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Absent in the Spring
Агата Кристи

‘Oh no, my dear. I’m a very busy woman in my small way. I’m the Secretary of the Country Gardens Association—And I’m on the committee of our local hospital. And there’s the Institute—and the Guides. And I take quite an active part in politics. What with all that and running the house and then Rodney and I go out a good deal and have people in to see us. It’s so good for a lawyer to have plenty of social background, I always think. And then I’m very fond of my garden and like to do quite a good deal in it myself. Do you know, Blanche, that there’s hardly a moment, except perhaps a quarter of an hour before dinner, when I can really sit down and rest? And to keep up with one’s reading is quite a task.’

‘You seem to stand up to it all pretty well,’ murmured Blanche, her eyes on the other’s unlined face.

‘Well, to wear out is better than to rust out! And I must admit I’ve always had marvellous health. I really am thankful for that. But all the same it would be wonderful to feel that one had a whole day or even two days with nothing to do but think.’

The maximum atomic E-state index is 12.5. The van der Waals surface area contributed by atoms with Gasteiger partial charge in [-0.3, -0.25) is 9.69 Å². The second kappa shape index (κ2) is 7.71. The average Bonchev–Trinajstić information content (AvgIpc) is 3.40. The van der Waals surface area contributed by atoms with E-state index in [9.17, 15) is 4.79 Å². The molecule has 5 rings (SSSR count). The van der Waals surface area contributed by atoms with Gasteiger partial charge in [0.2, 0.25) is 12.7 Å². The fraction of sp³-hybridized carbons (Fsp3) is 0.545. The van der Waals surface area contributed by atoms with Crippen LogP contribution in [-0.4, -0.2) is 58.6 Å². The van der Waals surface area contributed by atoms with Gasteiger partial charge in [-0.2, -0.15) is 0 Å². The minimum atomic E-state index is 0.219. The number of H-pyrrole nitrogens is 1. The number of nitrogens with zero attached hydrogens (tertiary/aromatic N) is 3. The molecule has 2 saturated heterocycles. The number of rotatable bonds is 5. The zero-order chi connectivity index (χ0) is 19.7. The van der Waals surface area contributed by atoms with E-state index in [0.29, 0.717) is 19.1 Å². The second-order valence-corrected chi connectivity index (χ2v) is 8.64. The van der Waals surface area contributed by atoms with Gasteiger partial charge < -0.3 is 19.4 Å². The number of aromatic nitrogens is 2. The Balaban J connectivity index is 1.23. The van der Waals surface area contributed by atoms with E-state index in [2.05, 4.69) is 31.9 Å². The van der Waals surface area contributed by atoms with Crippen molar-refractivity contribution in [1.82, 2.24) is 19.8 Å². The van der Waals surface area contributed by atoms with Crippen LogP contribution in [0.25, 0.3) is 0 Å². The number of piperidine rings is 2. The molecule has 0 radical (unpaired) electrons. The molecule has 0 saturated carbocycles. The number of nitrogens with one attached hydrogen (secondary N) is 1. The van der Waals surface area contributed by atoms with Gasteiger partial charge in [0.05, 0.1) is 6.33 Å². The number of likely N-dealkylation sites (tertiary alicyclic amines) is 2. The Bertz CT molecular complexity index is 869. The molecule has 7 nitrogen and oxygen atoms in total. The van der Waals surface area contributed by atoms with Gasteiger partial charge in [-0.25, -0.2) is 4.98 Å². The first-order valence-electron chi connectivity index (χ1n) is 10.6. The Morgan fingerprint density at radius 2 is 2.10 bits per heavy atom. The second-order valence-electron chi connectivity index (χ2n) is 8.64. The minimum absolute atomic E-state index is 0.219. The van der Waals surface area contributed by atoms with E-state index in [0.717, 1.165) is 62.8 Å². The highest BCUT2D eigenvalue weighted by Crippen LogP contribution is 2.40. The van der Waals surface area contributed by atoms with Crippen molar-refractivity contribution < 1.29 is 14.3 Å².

‘I wonder,’ said Blanche, ‘what you’d think about?’

Joan laughed. It was a pleasant, tinkling, little sound.

‘There are always plenty of things to think about, aren’t there?’ she said.

Blanche grinned.

‘One can always think of one’s sins!’

‘Yes, indeed.’ Joan assented politely though without amusement.

Blanche eyed her keenly.

‘Only that wouldn’t give you occupation long!’

She frowned and went on abruptly:

‘You’d have to go on from them to think of your good deeds. And all the blessings of your life! Hm—I don’t know. Might be rather dull. I wonder,’ she paused, ‘if you’d nothing to think about but yourself for days and days I wonder what you’d find out about yourself—’

Joan looked sceptical and faintly amused.

‘Would one find out anything one didn’t know before?’

Blanche said slowly:

‘I think one might …’ She gave a sudden shiver. ‘I shouldn’t like to try it.’

‘Of course,’ said Joan, ‘some people have an urge towards the contemplative life. I’ve never been able to understand that myself. The mystic point of view is very difficult to appreciate. I’m afraid I haven’t got that kind of religious temperament. It always seems to me to be rather extreme, if you know what I mean.’

‘It’s certainly simpler,’ said Blanche, ‘to make use of the shortest prayer that is known.’ And in answer to Joan’s inquiring glance she said abruptly, ‘“God be merciful to me, a sinner.” That covers pretty well everything.’

Joan felt slightly embarrassed.

‘Yes,’ she said. ‘Yes, it certainly does.’

Blanche burst out laughing.

‘The trouble with you, Joan, is that you’re not a sinner. That cuts you off from prayer! Now I’m well equipped. It seems to me sometimes that I’ve never ceased doing the things that I ought not to have done.’

Joan was silent because she didn’t know quite what to say.

Blanche resumed again in a lighter tone: